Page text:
Shouldn’t your Retirement be your “Encore” Life? Part 1
Part One of Weekly Three Part Series starting 6/14/19.
Part 1 – Don’t Plan for Retirement
The retirement you saw your grandparents or even your parents live through will likely not be the retirement you choose for yourself. Consider the following:
In 1900, the average life expectancy was 47 years. Only 100,000 Americans lived to age 85.
By 2010, the number of people over 85 years old had grown to 5.5 million and was one of the fastest growing segments of our population.By 2030, as the last Baby Boomers turn 65, older adults are expected to reach 20 percent of the population, and by 2050, 19 million people will be in the 85+ age group.
The point is clear; people are generally healthier and living longer than ever before. Those with better than average education and access to health care will likely beat the longevity averages and many will live well into their 90’s.
When Social Security was created back in 1935 (with benefits starting at age 65), the average life expectancy was 61 years old. Planning for a lengthy retirement simply wasn’t a concern. Today, however, medical advances are increasing both health span (how long you are free from disease and disability) and life span (how long you live). Roughly 10,000 people turn 65 every day, and they are increasingly likely to live 25-30 years beyond that traditional retirement age.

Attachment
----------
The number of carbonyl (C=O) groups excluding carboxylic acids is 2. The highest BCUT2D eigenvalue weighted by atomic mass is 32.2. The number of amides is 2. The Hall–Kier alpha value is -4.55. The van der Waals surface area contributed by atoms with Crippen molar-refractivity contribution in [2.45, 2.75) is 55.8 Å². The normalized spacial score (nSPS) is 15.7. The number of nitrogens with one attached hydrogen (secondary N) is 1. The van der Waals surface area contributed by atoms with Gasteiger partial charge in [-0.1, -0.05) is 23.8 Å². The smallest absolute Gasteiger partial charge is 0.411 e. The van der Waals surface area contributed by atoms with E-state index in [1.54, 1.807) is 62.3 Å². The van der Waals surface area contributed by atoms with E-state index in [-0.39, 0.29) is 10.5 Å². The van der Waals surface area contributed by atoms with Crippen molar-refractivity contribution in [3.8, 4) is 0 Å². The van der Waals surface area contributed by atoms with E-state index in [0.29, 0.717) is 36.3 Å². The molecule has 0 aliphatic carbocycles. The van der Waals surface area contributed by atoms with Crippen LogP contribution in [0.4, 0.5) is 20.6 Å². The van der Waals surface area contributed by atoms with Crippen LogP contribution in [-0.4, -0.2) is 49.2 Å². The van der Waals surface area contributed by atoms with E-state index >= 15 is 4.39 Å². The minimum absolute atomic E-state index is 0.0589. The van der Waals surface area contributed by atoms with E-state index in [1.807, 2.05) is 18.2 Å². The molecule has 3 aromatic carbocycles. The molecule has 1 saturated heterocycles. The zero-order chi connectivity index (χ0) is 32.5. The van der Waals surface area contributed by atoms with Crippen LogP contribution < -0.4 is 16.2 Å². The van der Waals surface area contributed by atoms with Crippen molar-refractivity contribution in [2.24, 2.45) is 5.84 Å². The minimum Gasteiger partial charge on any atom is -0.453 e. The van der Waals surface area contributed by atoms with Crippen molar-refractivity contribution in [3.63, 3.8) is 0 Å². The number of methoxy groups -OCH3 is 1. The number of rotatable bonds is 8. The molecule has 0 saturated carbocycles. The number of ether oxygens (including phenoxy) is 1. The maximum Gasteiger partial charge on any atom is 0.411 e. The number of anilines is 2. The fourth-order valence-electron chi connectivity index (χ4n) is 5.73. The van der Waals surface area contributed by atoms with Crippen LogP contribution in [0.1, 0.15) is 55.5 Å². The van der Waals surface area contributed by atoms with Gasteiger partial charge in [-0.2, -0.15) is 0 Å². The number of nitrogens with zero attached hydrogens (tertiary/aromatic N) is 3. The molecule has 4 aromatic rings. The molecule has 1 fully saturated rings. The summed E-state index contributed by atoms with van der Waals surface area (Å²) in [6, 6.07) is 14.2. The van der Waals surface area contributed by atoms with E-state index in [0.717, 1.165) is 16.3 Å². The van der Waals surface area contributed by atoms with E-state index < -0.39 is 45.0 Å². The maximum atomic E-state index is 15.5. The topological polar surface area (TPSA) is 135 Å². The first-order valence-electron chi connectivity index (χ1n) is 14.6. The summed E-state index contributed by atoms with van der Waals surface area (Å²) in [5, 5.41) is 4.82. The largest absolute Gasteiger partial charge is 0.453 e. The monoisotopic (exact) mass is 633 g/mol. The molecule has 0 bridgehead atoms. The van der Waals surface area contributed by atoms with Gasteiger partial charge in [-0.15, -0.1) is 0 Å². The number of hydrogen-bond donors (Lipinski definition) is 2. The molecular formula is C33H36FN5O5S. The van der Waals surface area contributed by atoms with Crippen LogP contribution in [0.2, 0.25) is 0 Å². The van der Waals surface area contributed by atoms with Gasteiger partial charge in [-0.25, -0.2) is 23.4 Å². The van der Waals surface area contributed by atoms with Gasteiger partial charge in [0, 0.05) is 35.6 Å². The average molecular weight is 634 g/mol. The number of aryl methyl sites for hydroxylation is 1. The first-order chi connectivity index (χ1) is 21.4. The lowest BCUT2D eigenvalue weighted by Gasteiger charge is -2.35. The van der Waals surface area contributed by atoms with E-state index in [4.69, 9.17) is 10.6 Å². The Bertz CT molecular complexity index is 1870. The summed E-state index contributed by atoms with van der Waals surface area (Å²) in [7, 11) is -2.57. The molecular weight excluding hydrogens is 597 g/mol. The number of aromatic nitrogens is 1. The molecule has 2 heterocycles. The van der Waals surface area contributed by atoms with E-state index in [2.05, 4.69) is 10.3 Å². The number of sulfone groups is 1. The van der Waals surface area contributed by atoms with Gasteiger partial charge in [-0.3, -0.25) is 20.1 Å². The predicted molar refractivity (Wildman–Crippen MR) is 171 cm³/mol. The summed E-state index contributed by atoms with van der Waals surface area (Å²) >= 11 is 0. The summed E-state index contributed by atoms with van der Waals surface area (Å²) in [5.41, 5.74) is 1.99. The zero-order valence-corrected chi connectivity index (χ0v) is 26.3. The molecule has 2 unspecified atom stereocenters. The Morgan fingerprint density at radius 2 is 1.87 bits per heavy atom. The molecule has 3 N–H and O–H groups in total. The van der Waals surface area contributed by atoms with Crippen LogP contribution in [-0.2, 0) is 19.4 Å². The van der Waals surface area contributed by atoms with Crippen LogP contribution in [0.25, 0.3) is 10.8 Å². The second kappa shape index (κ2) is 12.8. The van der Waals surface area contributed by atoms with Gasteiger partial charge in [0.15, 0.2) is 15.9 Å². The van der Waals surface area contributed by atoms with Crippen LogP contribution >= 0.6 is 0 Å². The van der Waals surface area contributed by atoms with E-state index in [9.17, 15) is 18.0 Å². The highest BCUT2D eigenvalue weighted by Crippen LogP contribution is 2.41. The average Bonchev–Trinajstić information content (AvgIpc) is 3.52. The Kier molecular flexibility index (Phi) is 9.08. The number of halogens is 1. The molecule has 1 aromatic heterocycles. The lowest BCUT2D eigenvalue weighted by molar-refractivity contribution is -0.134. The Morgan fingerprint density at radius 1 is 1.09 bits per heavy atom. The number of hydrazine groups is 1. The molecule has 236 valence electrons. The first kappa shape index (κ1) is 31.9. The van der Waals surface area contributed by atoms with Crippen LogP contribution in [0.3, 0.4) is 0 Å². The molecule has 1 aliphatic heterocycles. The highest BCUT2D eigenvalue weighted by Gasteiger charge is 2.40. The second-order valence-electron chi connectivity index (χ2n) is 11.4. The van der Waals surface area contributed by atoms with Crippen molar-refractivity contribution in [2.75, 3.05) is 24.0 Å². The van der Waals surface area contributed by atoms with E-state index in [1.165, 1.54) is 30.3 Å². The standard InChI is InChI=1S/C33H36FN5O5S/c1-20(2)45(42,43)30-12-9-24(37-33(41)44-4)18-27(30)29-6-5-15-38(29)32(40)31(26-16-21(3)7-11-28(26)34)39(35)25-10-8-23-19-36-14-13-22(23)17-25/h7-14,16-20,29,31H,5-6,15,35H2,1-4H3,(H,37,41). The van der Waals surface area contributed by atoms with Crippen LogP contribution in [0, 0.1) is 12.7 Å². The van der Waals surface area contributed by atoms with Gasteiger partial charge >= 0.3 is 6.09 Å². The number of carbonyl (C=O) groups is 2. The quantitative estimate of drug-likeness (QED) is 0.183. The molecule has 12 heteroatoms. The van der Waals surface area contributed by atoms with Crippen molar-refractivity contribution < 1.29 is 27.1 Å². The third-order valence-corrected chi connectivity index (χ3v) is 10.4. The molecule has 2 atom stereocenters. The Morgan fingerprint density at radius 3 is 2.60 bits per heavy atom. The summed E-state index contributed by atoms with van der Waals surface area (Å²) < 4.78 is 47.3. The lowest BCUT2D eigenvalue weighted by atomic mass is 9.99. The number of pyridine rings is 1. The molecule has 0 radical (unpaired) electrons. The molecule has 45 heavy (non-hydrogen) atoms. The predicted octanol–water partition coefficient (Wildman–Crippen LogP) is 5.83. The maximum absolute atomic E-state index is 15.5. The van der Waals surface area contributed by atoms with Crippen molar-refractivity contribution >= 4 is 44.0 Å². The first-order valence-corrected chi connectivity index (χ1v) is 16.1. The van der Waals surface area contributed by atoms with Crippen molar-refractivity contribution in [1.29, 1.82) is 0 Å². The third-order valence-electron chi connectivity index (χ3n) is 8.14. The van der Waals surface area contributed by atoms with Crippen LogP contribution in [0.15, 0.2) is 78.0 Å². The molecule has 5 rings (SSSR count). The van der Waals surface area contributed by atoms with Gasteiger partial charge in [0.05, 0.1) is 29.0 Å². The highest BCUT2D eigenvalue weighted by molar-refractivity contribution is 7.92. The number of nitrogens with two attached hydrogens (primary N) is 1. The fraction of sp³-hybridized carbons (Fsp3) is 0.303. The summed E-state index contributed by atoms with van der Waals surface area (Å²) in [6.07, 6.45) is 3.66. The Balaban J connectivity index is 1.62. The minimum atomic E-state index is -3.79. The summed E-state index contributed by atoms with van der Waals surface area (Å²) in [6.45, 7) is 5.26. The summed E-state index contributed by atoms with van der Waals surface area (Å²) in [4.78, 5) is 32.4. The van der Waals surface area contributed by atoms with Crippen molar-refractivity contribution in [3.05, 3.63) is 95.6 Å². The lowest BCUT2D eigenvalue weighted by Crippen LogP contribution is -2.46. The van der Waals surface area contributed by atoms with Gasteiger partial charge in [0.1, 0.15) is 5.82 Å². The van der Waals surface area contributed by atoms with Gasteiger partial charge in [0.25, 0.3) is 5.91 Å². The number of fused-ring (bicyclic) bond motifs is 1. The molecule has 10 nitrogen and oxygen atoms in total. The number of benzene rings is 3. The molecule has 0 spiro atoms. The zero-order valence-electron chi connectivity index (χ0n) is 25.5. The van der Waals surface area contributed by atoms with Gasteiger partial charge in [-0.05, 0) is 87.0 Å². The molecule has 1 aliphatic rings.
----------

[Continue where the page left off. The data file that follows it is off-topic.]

Most traditional financial planning tends to focus on achieving goals throughout life, culminating in something called retirement. But planning for what happens and what you want to do during retirement is often lacking. The word “retire” actually means to withdraw or retreat, which may have been the case after age 65 many decades ago, but that is the opposite of what most people reaching 65 today want to do.
Picture your life in overlapping 25-year time spans:
- Birth to 25;
- Age 10 to 35;
- Age 20 to 45; and
- Age 30 to 55.
Consider how much you grew and changed during each of those periods. Now imagine the life you will live between 65 and 90, assuming that much of that time you will be relatively healthy and productive. This period is increasingly becoming known as the longevity dividend or longevity bonus, an exciting time that past generations have not had. This extra longevity changes the way we must view retirement and how we will live.